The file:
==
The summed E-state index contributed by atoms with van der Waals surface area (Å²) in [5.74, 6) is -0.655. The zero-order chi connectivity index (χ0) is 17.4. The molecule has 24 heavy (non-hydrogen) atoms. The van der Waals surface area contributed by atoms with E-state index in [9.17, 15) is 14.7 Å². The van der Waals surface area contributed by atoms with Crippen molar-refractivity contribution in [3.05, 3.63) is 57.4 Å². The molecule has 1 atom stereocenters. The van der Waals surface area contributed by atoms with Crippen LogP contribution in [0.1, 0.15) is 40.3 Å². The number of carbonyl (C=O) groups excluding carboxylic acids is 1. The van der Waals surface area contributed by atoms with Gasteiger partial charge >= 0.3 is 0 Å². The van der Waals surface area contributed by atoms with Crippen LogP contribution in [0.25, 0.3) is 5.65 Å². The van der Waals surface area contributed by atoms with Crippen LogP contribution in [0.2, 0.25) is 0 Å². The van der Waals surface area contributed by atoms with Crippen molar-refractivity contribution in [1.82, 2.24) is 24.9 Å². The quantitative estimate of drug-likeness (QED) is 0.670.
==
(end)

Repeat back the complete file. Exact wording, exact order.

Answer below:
The summed E-state index contributed by atoms with van der Waals surface area (Å²) in [5.74, 6) is -0.655. The zero-order chi connectivity index (χ0) is 17.4. The molecule has 24 heavy (non-hydrogen) atoms. The van der Waals surface area contributed by atoms with E-state index in [9.17, 15) is 14.7 Å². The van der Waals surface area contributed by atoms with Crippen molar-refractivity contribution in [3.05, 3.63) is 57.4 Å². The molecule has 1 atom stereocenters. The van der Waals surface area contributed by atoms with Crippen LogP contribution in [0.1, 0.15) is 40.3 Å². The number of carbonyl (C=O) groups excluding carboxylic acids is 1. The van der Waals surface area contributed by atoms with Gasteiger partial charge >= 0.3 is 0 Å². The van der Waals surface area contributed by atoms with Crippen LogP contribution in [0.25, 0.3) is 5.65 Å². The van der Waals surface area contributed by atoms with Crippen LogP contribution in [0.2, 0.25) is 0 Å². The van der Waals surface area contributed by atoms with Crippen molar-refractivity contribution in [1.82, 2.24) is 24.9 Å². The quantitative estimate of drug-likeness (QED) is 0.670.